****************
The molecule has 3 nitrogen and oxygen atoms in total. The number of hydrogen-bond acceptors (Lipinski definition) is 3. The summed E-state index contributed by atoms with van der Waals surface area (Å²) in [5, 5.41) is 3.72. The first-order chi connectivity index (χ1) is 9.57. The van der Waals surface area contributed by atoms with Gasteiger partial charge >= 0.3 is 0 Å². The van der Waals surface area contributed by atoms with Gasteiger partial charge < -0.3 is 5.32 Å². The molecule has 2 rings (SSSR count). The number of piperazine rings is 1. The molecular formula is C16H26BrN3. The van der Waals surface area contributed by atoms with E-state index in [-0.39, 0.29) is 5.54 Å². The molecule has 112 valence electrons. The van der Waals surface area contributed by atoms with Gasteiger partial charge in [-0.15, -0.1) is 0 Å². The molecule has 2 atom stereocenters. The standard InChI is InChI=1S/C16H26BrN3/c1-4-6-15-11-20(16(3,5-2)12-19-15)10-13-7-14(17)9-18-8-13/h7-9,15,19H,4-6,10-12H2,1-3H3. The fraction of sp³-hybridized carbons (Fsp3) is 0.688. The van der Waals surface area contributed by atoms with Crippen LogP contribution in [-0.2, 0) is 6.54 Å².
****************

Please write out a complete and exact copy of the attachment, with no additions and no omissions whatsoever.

The molecule has 3 nitrogen and oxygen atoms in total. The number of hydrogen-bond acceptors (Lipinski definition) is 3. The summed E-state index contributed by atoms with van der Waals surface area (Å²) in [5, 5.41) is 3.72. The first-order chi connectivity index (χ1) is 9.57. The van der Waals surface area contributed by atoms with Gasteiger partial charge >= 0.3 is 0 Å². The van der Waals surface area contributed by atoms with Gasteiger partial charge < -0.3 is 5.32 Å². The molecule has 2 rings (SSSR count). The number of piperazine rings is 1. The molecular formula is C16H26BrN3. The van der Waals surface area contributed by atoms with E-state index in [-0.39, 0.29) is 5.54 Å². The molecule has 112 valence electrons. The van der Waals surface area contributed by atoms with Gasteiger partial charge in [-0.15, -0.1) is 0 Å². The molecule has 2 atom stereocenters. The standard InChI is InChI=1S/C16H26BrN3/c1-4-6-15-11-20(16(3,5-2)12-19-15)10-13-7-14(17)9-18-8-13/h7-9,15,19H,4-6,10-12H2,1-3H3. The fraction of sp³-hybridized carbons (Fsp3) is 0.688. The van der Waals surface area contributed by atoms with Crippen LogP contribution in [-0.2, 0) is 6.54 Å².